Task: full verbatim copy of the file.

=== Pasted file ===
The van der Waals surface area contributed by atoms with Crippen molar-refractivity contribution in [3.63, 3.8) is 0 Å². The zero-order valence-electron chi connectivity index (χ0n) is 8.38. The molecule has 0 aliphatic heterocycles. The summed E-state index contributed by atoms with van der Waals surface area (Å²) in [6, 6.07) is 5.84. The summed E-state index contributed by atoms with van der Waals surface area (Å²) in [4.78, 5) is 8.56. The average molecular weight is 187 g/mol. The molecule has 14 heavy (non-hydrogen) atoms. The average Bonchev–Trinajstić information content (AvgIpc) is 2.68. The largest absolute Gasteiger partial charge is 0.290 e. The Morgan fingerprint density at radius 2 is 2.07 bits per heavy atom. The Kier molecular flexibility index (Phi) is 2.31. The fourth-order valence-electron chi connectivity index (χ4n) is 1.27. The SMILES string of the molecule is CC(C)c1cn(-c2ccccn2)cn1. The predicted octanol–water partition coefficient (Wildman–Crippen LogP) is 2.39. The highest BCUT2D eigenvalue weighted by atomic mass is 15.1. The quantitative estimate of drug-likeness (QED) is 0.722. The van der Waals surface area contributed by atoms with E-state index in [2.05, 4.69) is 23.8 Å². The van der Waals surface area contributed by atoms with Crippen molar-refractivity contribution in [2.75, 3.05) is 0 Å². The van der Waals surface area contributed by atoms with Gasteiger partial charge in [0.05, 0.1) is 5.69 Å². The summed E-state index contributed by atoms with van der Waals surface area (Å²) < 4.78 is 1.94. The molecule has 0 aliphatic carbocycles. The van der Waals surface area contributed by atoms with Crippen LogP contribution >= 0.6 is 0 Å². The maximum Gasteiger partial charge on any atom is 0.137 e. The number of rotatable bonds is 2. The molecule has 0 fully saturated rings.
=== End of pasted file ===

The van der Waals surface area contributed by atoms with Crippen molar-refractivity contribution in [3.63, 3.8) is 0 Å². The zero-order valence-electron chi connectivity index (χ0n) is 8.38. The molecule has 0 aliphatic heterocycles. The summed E-state index contributed by atoms with van der Waals surface area (Å²) in [6, 6.07) is 5.84. The summed E-state index contributed by atoms with van der Waals surface area (Å²) in [4.78, 5) is 8.56. The average molecular weight is 187 g/mol. The molecule has 14 heavy (non-hydrogen) atoms. The average Bonchev–Trinajstić information content (AvgIpc) is 2.68. The largest absolute Gasteiger partial charge is 0.290 e. The Morgan fingerprint density at radius 2 is 2.07 bits per heavy atom. The Kier molecular flexibility index (Phi) is 2.31. The fourth-order valence-electron chi connectivity index (χ4n) is 1.27. The SMILES string of the molecule is CC(C)c1cn(-c2ccccn2)cn1. The predicted octanol–water partition coefficient (Wildman–Crippen LogP) is 2.39. The highest BCUT2D eigenvalue weighted by atomic mass is 15.1. The quantitative estimate of drug-likeness (QED) is 0.722. The van der Waals surface area contributed by atoms with E-state index in [2.05, 4.69) is 23.8 Å². The van der Waals surface area contributed by atoms with Crippen molar-refractivity contribution in [2.75, 3.05) is 0 Å². The van der Waals surface area contributed by atoms with Gasteiger partial charge in [0.05, 0.1) is 5.69 Å². The summed E-state index contributed by atoms with van der Waals surface area (Å²) < 4.78 is 1.94. The molecule has 0 aliphatic carbocycles. The van der Waals surface area contributed by atoms with Crippen LogP contribution >= 0.6 is 0 Å². The maximum Gasteiger partial charge on any atom is 0.137 e. The number of rotatable bonds is 2. The molecule has 0 fully saturated rings.